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  • TWAIN, MARK

    The Prince and the Pauper. Boston: James R. Osgood, 1882

    FIRST EDITION. A departure from Twain’s previous novels, this tale of sixteenth-century England was intended as a work for children and the family circle. The book is illustrated with nearly 200 wood engravings. Twain declared that the boys in those illustrations “look and dress exactly as I used to cast them in my mind … It is a vast pleasure to see them cast in the flesh, so to speak.”

    $3,800

  • WHITMAN, WALT

    Leaves of Grass. New York: [for Walt Whitman], 1867

    This is the fourth Leaves of Grass. The failure of Thayer & Eldridge, publisher of the third edition (Boston, 1860), left Whitman in search of a publisher. The poet decided that the events of the Civil War called for another reimagining of Leaves of Grass. Whitman returned to his earlier practice and financed the publication himself, engaging the New York printer William E. Chapin. For the first time, the 1867 Leaves opened with the poem “Inscription,” which introduced the book in subsequent editions.

    $3,500

  • DICKENS, CHARLES

    Works. Chapman and Hall, [1870s]

    A very handsome set of the famous “Illustrated Library Edition,” here in an early printing. The dedication at the front of the first volume (Pickwick Papers) states, “This the best edition of my books is, of right, inscribed to my dear friend John Forster, biographer of Oliver Goldsmith, in affectionate acknowledgment of his counsel, sympathy, and faithful friendship during my whole literary life.” “The Library Edition came about largely because of the suggestion of Forster that while Dickens’s works were available in volumes in the Cheap Edition and in reprints of the serial parts, there was no high-quality edition that would appeal to the wealthy. Dickens eventually came round to the idea that an elegant edition could raise the stature of his writings.

    $3,500

  • POE, EDGAR ALLAN

    “The Purloined Letter” in The Gift … for 1845. Philadelphia: Carey and Hart, 1845 [1844]

    FIRST EDITION. Contains the first printing of “The Purloined Letter,” perhaps the greatest of Poe’s detective stories” (Mabbott). As was customary, this gift book was offered in October or November in time for the holiday trade. This allowed for the printing of an abridged version of the tale in Chamber’s Edinburgh Journal of November 30, 1844. This is a handsome copy of the annual that Heartman and Canny called “outstanding among the annuals for its sumptuous appearance.”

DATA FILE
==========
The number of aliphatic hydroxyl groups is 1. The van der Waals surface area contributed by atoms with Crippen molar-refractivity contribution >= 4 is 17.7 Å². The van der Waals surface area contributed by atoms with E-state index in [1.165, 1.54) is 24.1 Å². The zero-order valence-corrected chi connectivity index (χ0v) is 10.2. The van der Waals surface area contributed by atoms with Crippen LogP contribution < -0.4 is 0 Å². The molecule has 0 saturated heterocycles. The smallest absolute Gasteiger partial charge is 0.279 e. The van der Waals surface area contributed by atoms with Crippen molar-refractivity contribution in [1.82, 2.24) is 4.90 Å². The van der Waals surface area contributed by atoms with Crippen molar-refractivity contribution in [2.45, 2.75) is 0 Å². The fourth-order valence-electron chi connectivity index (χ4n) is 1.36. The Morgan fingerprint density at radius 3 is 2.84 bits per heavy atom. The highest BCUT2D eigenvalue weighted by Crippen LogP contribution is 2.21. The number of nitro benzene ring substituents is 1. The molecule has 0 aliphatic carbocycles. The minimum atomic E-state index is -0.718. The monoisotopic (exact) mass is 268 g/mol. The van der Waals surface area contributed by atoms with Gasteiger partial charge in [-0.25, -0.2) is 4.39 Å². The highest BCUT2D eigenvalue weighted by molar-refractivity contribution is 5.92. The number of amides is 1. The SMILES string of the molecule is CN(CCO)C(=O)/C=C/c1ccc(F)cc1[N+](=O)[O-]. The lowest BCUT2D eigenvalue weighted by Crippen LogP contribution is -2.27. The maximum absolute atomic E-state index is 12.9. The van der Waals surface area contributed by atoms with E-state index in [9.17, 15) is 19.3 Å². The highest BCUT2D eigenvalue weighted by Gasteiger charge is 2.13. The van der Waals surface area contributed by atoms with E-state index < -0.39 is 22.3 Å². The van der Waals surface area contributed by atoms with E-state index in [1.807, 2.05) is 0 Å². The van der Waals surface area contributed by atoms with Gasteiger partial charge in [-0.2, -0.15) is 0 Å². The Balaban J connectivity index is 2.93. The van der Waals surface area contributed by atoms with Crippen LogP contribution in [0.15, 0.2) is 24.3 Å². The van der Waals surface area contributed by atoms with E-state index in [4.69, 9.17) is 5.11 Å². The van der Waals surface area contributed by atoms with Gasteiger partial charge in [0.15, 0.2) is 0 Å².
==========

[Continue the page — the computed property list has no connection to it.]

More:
$2,200

  • WHITMAN, WALT

    Good-Bye My Fancy. 2d Annex to Leaves of Grass. Good-Bye My Fancy. 2d Annex to Leaves of Grass, 1891

    FIRST EDITION. This form of Good-Bye My Fancy is not in Myerson.

    $1,200

  • SHAKESPEARE, WILLIAM

    Comedies, Histories, & Tragedies, Being a reproduction in facsimile of the First Folio Edition 1623 from the Chatsworth copy in the possession of the Duke of Devonshire, K.G. With Introduction and Census of Copies by Sidney Lee. Oxford: Clarendon Press, Oxford University, 1902

    FIRST EDITION of this noteworthy photographic facsimile for the Chatsworth copy of the First Folio. One of 1000 numbered copies signed on the limitation page by leading Shakespeare scholar Sidney Lee.

    $1,200

  • VOYNICH, WILFRID

    Long run of Voynich rare book catalogues dating to the founding of the firm. London: Voynich, 1898-c.1914

    This is an excellent run of the atalogurs of Wilfrid Voynich, one of the leading rare book dealers of the first part of the 20th century.

    $1,200

  • POE, EDGAR ALLAN

    “A Tale of the Ragged Mountains” in Godey’s Lady’s Book. Philadelphia, April 1844

    This contains the first printing of “A Tale of the Ragged Mountains” a tale combining the themes of reincarnation and mesmerism. Quinn wrote of this important tale:  “The realistic treatment of the supernatural was rarely better done by Poe.” This tale is set near the University of Virginia where Poe had been a student in 1826-7.

    $1,200

  • POE, EDGAR ALLAN

    “The Daguerreotype” in Alexander’s Weekly Messenger. Philadelphia, May 6, 1840

    First printing of this notice on the Daguerreotype. Poe notes of photography, “until the transcript can be produced on paper, its use can never prove detrimental to the interests of the engraver. This is true in part, but then the production of the Daguerreotype effects on paper is likely to be soon accomplished.”

    $1,200

  • POE, EDGAR ALLAN

    “The Conqueror Worm” in Graham’s Magazine. Philadelphia, January 1843

    First printing of Poe’s “The Conqueror Worm,” the only poem Poe published in 1843. Mabbott describes this poem as “unsurpassed in its power and pessimism.”  This issue also contains the first printing of Longfellow’s “The Belfry of Bruges” and William Cullen Bryant’s “A Northern Legend.”

    $800